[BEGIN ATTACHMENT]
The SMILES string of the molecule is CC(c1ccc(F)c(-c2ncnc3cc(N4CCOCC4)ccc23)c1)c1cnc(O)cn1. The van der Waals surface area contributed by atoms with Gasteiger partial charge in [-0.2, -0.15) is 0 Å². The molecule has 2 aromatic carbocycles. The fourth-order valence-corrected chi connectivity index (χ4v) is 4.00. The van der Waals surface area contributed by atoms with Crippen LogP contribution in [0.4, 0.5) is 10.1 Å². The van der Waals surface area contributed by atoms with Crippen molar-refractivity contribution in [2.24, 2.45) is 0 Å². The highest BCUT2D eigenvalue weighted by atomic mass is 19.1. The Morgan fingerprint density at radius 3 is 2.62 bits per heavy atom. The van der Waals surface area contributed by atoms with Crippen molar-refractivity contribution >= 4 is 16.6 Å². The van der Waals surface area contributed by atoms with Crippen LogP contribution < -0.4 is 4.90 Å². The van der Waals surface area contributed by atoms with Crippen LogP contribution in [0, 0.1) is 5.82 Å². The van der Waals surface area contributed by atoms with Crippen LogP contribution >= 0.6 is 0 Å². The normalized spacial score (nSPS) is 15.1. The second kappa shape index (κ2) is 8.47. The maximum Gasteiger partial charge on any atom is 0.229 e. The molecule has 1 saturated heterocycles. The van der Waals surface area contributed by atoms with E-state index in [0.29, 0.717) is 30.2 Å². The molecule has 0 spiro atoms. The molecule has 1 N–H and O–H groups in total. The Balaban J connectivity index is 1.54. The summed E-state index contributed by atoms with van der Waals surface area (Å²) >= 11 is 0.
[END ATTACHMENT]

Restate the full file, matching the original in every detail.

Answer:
The SMILES string of the molecule is CC(c1ccc(F)c(-c2ncnc3cc(N4CCOCC4)ccc23)c1)c1cnc(O)cn1. The van der Waals surface area contributed by atoms with Gasteiger partial charge in [-0.2, -0.15) is 0 Å². The molecule has 2 aromatic carbocycles. The fourth-order valence-corrected chi connectivity index (χ4v) is 4.00. The van der Waals surface area contributed by atoms with Crippen LogP contribution in [0.4, 0.5) is 10.1 Å². The van der Waals surface area contributed by atoms with Crippen molar-refractivity contribution in [2.24, 2.45) is 0 Å². The highest BCUT2D eigenvalue weighted by atomic mass is 19.1. The Morgan fingerprint density at radius 3 is 2.62 bits per heavy atom. The van der Waals surface area contributed by atoms with Crippen molar-refractivity contribution >= 4 is 16.6 Å². The van der Waals surface area contributed by atoms with Crippen LogP contribution < -0.4 is 4.90 Å². The van der Waals surface area contributed by atoms with Crippen LogP contribution in [0, 0.1) is 5.82 Å². The van der Waals surface area contributed by atoms with Crippen LogP contribution >= 0.6 is 0 Å². The normalized spacial score (nSPS) is 15.1. The second kappa shape index (κ2) is 8.47. The maximum Gasteiger partial charge on any atom is 0.229 e. The molecule has 1 saturated heterocycles. The van der Waals surface area contributed by atoms with E-state index in [0.29, 0.717) is 30.2 Å². The molecule has 0 spiro atoms. The molecule has 1 N–H and O–H groups in total. The Balaban J connectivity index is 1.54. The summed E-state index contributed by atoms with van der Waals surface area (Å²) >= 11 is 0.